The Institute of Patent and Trade Mark Attorneys in Australia (IPTA) has welcomed the Federal Government’s response to the recommendations of the Senate Community Affairs Committee, the Advisory Council on Intellectual Property and the Australian Law Reform Commission in relation to the gene patents.
The Governments rejection of an outright ban on the patenting of genes and other biological materials clearly reinforces the crucial role of the patent system in fostering investment and development in medical research and will restore certainty and confidence in the biotechnology sector in Australia.
According to IPTA spokesperson Dr Tania Obranovich, "the Government’s recommendations are well placed and focus on ensuring the existence and application of patentability thresholds consistent with International standards, while simultaneously acknowledging the availability of safeguards already present in the Patents Act to control how a patent right is exercised and to thereby prevent abusive monopolistic behaviour".
"Importantly, the Government recognises the importance of ensuring fair and reasonable access to patented medical technologies, both in terms of community access to affordable healthcare and access for research purposes," Dr Obranovich said.
"Crucially, the recommendations highlight the importance that these outcomes be pursued in a technology neutral manner, ensuring community access to all technologies.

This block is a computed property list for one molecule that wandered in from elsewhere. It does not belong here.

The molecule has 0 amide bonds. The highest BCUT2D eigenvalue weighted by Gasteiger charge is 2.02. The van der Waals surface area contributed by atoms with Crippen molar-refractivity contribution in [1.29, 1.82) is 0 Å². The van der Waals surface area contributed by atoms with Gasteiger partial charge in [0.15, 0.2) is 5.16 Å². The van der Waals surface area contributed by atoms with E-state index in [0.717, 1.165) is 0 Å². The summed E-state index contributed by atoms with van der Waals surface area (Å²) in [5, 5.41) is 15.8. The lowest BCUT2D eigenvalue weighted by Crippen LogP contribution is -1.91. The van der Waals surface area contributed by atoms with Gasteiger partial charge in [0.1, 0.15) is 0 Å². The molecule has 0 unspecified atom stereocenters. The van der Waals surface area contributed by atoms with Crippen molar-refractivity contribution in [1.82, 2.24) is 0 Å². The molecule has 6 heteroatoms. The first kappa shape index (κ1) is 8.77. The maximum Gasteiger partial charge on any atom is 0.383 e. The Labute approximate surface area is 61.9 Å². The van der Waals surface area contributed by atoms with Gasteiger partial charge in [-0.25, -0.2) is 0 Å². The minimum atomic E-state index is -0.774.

"This focus reflects the Governments appreciation of the outcomes which are sought by the wider community."
In its recommendations, the Government has acknowledged the significance of the Raising the Bar Bill, which seeks to raise Australian patentability thresholds. However, it does recommend that further legislative consideration be given to a number of issues, including the introduction of an ethical exclusion to the patenting of technologies where such patenting may be out of step with community values.
The Government's acceptance of the recommendation that patents to genes and biological materials not be banned should now bring an end to consideration of the Private Members Bills which seek to ban the patenting of these materials in Australia.
Were these Bills to be enacted, there would flow a raft of detrimental consequences across the healthcare, agriculture, food technology and livestock sectors.
"IPTA applauds the Government’s response and we look forward to continuing to work with the members of the scientific and legal community going forward,” Dr Obranovich said.
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